The other main character here is Noomi Rapace’s Dr Elizabeth Shaw. She is not a Ripley clone. Ripley was a quite woman how, over the course of Alien, was forced to learn to take charge and survive. She became strong because she had to. Shaw is a scientist who believes in God, a concept some people may struggle with. The core themes of the film are that of parentage and the origins of life. Her religious beliefs and her desire to find who the fathers of creation are come into the film multiple times over. Those themes are shared from various viewpoints by all the characters. Shaw represents the religious side of the themes whilst David represents the parental side. Noomi shows some exceptional skill here, at times her character really gets put through the ringer but at no point do we see her become a Ripley facsimile. Maybe a slight hint of it, but not fully. One note of her performance though, her British accent is all over the place. Her native Swedish shows through at times and there’s an odd little bit of Scottish in there.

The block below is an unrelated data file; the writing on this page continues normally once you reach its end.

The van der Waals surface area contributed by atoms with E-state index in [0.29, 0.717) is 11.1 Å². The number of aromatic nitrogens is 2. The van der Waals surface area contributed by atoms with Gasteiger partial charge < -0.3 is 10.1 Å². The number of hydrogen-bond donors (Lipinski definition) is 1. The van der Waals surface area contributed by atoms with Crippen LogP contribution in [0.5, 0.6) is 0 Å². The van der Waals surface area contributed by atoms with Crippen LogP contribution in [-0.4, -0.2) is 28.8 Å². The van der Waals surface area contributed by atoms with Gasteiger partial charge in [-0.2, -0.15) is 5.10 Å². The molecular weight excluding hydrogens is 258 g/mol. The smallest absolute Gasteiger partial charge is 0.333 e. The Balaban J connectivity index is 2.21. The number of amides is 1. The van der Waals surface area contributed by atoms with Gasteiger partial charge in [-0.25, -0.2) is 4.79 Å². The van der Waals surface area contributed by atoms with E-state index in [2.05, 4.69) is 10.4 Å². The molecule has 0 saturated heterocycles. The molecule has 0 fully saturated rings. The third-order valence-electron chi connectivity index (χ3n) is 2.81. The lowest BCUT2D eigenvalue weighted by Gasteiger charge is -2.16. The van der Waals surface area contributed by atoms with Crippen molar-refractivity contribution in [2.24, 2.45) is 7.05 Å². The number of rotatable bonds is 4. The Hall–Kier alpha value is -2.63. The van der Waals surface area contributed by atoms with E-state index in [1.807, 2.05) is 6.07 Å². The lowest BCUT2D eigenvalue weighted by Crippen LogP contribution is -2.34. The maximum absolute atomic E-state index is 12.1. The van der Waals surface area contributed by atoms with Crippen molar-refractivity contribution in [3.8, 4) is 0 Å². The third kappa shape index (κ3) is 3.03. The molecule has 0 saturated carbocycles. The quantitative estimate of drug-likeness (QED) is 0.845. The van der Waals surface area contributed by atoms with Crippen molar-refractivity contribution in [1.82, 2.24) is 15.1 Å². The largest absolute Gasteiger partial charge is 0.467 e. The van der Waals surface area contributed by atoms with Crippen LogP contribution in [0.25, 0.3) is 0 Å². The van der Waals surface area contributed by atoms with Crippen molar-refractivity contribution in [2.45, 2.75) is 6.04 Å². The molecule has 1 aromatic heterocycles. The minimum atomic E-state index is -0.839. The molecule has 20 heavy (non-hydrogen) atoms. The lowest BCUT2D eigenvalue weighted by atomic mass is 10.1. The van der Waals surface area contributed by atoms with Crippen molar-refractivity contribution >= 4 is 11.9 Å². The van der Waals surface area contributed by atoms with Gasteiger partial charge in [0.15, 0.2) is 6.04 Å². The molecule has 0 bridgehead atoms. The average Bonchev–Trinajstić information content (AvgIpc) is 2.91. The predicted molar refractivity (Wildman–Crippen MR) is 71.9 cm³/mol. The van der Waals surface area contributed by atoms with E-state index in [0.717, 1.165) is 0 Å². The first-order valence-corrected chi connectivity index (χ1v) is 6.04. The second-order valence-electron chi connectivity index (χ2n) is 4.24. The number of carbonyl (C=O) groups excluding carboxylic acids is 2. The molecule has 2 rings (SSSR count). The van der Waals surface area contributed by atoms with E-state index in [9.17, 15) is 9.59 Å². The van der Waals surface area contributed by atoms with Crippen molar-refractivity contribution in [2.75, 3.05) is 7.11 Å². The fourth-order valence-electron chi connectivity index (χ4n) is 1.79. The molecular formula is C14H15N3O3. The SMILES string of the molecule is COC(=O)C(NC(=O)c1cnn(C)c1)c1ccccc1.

The rest of the cast is a very impressive collection of great actors and the odd genuine star. Charlize Theron is leading the Prometheus crew as an employee of the Weyland Corporation as Meridith Vickers, who has her own issues with the mission but what would be giving a little too much away. We also get Idris Elba, Rafe (Probably pronounced Ralph) Spall and Sean Harris amongst others. Watchmen’s Patrick Wilson even makes a brief cameo which was quite cool to see. To add to that Guy Pierce gives us a brief but performance but one that’s unmistakably him as a very old Weyland. Almost makes me want a prequel to Prometheus to see him at his prime. None of them phone this in and each character provides a little something different in terms of their views and personalities. Even the side characters that get little screen time manage to be more than just fodder for any creatures they come across.